One month later, frustrations but progress as Oneida recovers
It's been one month since flood waters hit the Flats, a neighborhood off Lenox Avenue on Oneida's east side, and there are signs of progress and frustration.
On Monday, street signs were being replaced and home mail delivery is resuming. Most of the homes are still empty and gutted of flood damage but awaiting state money to do major repairs and replace appliances and more lost in the high water. The smell of mold is everywhere.
Even though many residents signed up for state aid last week, they're still waiting for inspections and the money with word that it could be a month at the earliest before they see the money.
Robin Roache and Peter Barbano were both hoping to move back into their Kennedy Street homes on Monday, but both are in upper floor apartments and both were waiting for codes inspectors when we visited. Roache says she had damp furniture and lost some possessions.
Barbano and his son got out of their first floor flat with the clothes on their back and their two dogs. Barbano was especially frustrated after he and his landlord gutted that first floor with no state help, and even had to pay National Grid to install new electric meters.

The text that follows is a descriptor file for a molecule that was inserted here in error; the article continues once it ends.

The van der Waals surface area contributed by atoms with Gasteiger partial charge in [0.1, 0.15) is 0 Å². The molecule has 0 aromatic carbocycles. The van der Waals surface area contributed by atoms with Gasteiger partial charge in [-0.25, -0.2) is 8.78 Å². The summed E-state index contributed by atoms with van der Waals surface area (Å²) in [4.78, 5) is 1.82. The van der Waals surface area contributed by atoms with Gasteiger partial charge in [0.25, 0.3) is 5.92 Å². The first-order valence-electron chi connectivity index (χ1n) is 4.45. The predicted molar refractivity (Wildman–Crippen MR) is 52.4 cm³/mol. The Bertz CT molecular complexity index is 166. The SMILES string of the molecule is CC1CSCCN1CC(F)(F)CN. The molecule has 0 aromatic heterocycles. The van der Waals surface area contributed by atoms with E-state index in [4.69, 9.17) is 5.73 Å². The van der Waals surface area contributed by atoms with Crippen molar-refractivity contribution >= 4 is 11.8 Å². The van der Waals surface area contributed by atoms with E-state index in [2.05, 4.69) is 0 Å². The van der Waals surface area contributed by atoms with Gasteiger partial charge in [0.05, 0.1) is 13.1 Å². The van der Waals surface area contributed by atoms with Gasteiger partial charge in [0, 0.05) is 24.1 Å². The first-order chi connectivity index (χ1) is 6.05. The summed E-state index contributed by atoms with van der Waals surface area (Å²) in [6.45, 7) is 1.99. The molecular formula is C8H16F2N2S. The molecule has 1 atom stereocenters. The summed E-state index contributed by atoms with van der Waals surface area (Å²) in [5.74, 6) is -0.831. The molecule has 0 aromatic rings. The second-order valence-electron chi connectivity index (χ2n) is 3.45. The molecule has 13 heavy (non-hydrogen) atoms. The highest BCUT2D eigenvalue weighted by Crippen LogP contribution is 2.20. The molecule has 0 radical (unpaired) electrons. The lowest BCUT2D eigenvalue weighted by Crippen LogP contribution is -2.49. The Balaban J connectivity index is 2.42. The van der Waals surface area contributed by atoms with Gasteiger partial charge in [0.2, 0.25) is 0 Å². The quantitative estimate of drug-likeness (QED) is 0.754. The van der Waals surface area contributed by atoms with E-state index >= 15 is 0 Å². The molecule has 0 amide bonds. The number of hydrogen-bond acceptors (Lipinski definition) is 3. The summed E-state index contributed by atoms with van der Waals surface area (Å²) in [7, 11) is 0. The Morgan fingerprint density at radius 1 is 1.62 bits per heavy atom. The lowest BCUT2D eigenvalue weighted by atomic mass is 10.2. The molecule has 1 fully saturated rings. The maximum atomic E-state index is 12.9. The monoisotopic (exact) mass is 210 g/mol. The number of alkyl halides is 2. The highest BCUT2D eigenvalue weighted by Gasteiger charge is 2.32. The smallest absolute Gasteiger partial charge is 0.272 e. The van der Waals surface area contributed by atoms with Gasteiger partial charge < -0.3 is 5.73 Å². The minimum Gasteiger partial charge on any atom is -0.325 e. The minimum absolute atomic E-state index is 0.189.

For businesses, there have been major expenses with no moneys coming in while flood damages are repaired. Christophers Pizzeria and Ice Cream Parlor, on Lenox Avenue, hopes to reopen at least partially on Tuesday. "80% of our business is takeout," says owner Chris Essig. The dining room re-do will have to wait. There's been no income since the flood, and he says he could 'paper a wall' with receipts from Lowes.
Essig did get an inspection after signing up for flood relief last week but will have to file more paperwork, including all the repair receipts. "My focus is just to get reopened at this point in time," he said." If we can get some aid, great. I'm out a lot of money. It would be extremely helpful."
At the Oneida Service Center, also on Lenox Avenue, they re-opened for limited car service a couple weeks ago, but there's a lot more repair work to be done. "As we get back to making money, then we'll start tearin' walls down," owner Chad Ward told us. He's sure the insulation in his outer walls is wet and will have to come out before winter.
Even though its been a struggle, the two businesses are planning grand re-opening parties and community celebrations. At Christopher's they're thinking about incorporating fundraiser games with the proceeds going to neighbors still in need.